It should be pointed out that there exist differences in the circulation responses near the tropopause to the polar vortex shift events with small and large deformation. The geopotential height anomalies over the North Pacific are positive during EUR events with small deformation but negative during EUR events with large deformation. The difference in the spatial pattern of height anomalies is closely related to the difference in the spatial pattern of PV anomalies in the lower stratosphere, with positive PV anomalies during large-deformation events (Fig. 9g) and negative PV anomalies in small-deformation events (Fig. 9d). An evident difference between the two types of NA events is that the amplitude of negative height anomalies over North America during large-deformation NA events (Fig. 9h) is larger than that during small-deformation NA events (Fig. 9e). This is mainly related to larger PV anomalies over North America in large-deformation events than those in small-deformation events. The pattern of height anomalies in ATL events with small deformation (Fig. 9f) is similar to that in all ATL events, but the height anomalies during ATL with large deformation are statistically insignificant.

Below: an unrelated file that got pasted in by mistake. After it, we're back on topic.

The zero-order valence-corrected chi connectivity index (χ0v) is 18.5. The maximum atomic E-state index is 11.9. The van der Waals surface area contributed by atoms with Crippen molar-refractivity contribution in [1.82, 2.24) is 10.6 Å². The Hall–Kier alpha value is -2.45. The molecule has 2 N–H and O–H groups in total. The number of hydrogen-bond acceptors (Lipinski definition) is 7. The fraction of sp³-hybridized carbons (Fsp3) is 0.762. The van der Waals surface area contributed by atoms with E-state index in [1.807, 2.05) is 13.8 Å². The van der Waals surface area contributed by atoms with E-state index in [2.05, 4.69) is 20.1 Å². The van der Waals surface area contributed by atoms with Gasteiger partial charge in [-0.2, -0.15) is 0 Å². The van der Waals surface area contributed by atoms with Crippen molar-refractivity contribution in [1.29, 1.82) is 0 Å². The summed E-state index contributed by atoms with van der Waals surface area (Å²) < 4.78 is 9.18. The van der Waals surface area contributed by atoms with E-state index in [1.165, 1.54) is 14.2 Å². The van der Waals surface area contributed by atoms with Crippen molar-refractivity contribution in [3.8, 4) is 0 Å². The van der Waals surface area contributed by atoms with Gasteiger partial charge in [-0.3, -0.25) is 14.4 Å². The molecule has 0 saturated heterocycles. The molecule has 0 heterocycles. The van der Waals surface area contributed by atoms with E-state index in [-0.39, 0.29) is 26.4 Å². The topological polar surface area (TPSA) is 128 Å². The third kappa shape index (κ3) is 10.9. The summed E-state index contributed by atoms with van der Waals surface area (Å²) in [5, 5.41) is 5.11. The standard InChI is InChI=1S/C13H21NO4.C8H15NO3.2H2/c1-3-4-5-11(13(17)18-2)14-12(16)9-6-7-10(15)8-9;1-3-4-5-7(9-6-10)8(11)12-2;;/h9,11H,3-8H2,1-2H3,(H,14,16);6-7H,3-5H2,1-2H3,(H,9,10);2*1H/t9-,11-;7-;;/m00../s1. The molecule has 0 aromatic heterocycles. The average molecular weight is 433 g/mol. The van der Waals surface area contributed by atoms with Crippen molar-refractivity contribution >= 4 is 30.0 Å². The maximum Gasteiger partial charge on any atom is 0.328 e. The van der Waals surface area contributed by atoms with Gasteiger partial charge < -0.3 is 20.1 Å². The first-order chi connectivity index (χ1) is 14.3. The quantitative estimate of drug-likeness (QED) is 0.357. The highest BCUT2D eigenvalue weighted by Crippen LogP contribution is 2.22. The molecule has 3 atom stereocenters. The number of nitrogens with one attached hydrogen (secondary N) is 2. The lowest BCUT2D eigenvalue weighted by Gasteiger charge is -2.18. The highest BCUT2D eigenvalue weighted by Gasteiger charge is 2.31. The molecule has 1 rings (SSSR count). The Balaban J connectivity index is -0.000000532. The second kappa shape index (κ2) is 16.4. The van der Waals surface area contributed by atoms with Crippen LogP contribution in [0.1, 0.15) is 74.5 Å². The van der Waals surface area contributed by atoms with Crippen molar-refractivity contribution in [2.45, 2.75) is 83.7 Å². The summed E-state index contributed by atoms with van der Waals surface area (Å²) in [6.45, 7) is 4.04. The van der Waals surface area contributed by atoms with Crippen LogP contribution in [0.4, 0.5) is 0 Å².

To provide more insight into the impacts of polar vortex shifts on the Northern Hemisphere surface climate, only those events in which the area-weighted PV anomalies (boxes in Fig. 9) extend from the 850-K isentropic surface down to the 300-K isentropic surface are selected for analysis. Figure 10 shows surface air temperature (SAT) anomalies for the period from −4 to 4 days relative to the day with the maximum value of area-weighted PV anomalies during EUR, NA, and ATL events (Figs. 10a–c). The corresponding results during these three types of events with small vortex deformation (Figs. 10d–f) and events with large vortex deformation (Figs. 10g–i) are shown for comparison. Statistically significant surface cooling anomalies over northern Eurasia in EUR events are likely related to the shift of the polar vortex toward Eurasia (Fig. 10a). Note that blocking over the Ural Mountains can also make a significant contribution to surface cooling anomalies (Zhang et al. 2016). For NA events, the surface cooling anomalies over North America (Fig. 10b) are not only related to the negative height anomalies induced by the polar vortex shift toward North America but also to blocking over the Bering Strait. In addition, the surface cooling anomalies over parts of Eurasia may be a result of the elongation of the polar vortex (Fig. 1b). For ATL events, statistically significant surface cooling anomalies over the northern Atlantic (Fig. 10c) are closely associated with the negative height anomalies induced by the polar vortex shift toward the North Atlantic. The differences in the patterns of SAT anomalies during the polar vortex shift events with small and large deformation are consistent with the differences in the corresponding patterns of height anomalies.